Skilled Pollinators

Your readily available, abundantly willing, most powerful personnel

No “No!” enables good “know”

  1. Instead of saying “no”, start with a compliment for bringing up the idea and how you appreciate their engagement.
  2. Ask what the product/process does. Do not say if it is good or bad. Just be curious.
  3. Ask where it can be incorporated into the existing environment. Can it replace something, add to an existing element or even create a new concept? All answers are positive. Do not tell your pollinator where you see it fit.
  4. Ask for some time to think it over, and make sure to circle back with a few questions after a day or two, even if you know the answers.

The processing path and the decision track

  1. When making a decision, regardless of whether you embrace or decline the new idea, make sure to complement the initiative, acknowledge the effort, and share your reasons for the decision.
  2. At this point, if you have decided to embrace the idea, ask about the financial implications. By separating the acceptance of the idea from the financial burden, you signal that you respect the person and their idea; that way, you can blame the financial hatchet if you choose to reject the proposal. Now, the Pollinator feels appreciated and empowered to provide new input.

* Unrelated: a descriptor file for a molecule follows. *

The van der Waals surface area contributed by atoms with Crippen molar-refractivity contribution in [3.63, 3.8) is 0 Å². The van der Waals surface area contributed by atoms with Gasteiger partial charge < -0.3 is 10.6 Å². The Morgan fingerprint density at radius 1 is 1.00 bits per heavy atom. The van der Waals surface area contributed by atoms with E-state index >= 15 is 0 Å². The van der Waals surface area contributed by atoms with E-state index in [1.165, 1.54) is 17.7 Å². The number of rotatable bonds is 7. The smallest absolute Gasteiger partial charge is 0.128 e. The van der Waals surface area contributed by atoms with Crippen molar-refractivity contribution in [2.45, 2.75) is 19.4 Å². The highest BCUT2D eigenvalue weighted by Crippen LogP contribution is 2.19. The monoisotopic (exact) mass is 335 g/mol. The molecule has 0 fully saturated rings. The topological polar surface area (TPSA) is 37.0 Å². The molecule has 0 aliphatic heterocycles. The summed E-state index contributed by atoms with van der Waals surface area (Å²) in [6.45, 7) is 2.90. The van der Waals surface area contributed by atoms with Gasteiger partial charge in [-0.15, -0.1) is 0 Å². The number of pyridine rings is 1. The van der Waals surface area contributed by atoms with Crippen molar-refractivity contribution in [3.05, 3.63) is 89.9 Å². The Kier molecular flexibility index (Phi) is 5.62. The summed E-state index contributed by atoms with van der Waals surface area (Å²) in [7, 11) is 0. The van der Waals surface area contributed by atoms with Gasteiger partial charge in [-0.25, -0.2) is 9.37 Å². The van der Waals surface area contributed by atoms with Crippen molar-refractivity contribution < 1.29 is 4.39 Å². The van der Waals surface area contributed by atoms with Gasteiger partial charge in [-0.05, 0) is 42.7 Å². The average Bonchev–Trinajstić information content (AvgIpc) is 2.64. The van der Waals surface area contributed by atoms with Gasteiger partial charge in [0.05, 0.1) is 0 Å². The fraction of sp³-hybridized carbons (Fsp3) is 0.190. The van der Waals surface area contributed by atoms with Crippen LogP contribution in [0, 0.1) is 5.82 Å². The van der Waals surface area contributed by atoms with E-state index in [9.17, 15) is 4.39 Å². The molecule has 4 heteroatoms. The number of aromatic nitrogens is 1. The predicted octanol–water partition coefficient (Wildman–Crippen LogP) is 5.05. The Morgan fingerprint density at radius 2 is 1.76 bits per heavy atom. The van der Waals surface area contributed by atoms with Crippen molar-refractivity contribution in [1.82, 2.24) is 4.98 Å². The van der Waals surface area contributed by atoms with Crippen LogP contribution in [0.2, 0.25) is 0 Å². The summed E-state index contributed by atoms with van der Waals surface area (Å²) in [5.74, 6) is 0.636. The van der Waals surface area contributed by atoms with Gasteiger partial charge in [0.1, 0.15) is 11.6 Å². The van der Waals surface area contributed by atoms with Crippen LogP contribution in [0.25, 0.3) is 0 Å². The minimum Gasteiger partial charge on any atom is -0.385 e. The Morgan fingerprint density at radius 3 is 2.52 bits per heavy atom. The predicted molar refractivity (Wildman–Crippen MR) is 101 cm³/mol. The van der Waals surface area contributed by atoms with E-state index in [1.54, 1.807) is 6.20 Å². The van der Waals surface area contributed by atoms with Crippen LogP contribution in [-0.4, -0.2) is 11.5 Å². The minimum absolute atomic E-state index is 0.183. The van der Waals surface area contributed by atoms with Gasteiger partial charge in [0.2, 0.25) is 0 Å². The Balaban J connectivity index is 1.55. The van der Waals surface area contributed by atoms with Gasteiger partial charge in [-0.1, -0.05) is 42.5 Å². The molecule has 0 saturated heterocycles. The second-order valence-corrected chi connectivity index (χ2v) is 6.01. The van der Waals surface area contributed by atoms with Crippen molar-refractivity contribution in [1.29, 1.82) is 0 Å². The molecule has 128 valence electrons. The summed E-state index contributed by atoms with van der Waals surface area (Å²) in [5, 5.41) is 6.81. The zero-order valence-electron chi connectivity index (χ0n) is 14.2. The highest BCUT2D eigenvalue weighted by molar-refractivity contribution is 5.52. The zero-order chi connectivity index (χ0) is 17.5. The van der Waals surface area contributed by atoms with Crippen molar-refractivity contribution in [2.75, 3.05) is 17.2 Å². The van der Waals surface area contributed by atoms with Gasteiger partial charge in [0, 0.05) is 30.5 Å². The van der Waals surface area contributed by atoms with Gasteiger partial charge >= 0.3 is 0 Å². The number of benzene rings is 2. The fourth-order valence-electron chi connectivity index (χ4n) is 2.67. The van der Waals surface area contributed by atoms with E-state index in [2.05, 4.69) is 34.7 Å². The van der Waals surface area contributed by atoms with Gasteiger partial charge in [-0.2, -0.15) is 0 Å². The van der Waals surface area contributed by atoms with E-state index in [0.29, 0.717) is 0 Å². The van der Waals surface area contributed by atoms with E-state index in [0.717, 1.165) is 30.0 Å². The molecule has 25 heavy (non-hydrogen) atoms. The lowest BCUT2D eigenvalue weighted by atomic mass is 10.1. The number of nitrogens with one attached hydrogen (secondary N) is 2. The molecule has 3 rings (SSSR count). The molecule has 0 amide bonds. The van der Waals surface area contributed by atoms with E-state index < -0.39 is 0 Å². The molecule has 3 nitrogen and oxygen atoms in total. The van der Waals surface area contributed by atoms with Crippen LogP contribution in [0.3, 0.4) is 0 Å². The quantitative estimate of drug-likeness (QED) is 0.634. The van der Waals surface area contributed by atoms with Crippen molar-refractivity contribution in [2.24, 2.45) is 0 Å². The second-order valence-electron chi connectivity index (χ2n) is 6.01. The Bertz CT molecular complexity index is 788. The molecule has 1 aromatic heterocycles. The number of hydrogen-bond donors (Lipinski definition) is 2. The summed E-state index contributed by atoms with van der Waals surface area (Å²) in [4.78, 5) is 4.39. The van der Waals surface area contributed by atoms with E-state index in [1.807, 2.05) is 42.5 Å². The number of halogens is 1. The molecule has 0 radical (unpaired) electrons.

Celebrate accomplishments and cherish failures

  1. Keep track of all the ideas, and at least once a year have an Idea Party (aka IP, as a tech joke). I recommend creating whimsical activities to visualize the concepts; for example, a Column chart to describe the number of ideas per person where the columns are indicated by Oreo cookies. A cookie per idea, regardless of good or bad.
  2. Not all ideas are great, or even good. I can admit that even I have thought up some clunkers in my life. But, recognize the person, the effort it took, and simply explain the flaw in the idea. No mocking, nor making funny remarks. Just state your opinion with an explanation.
  3. Record it. Make sure to add the Pollinators’ ideas to their performance reviews, and always paint them in a positive light.



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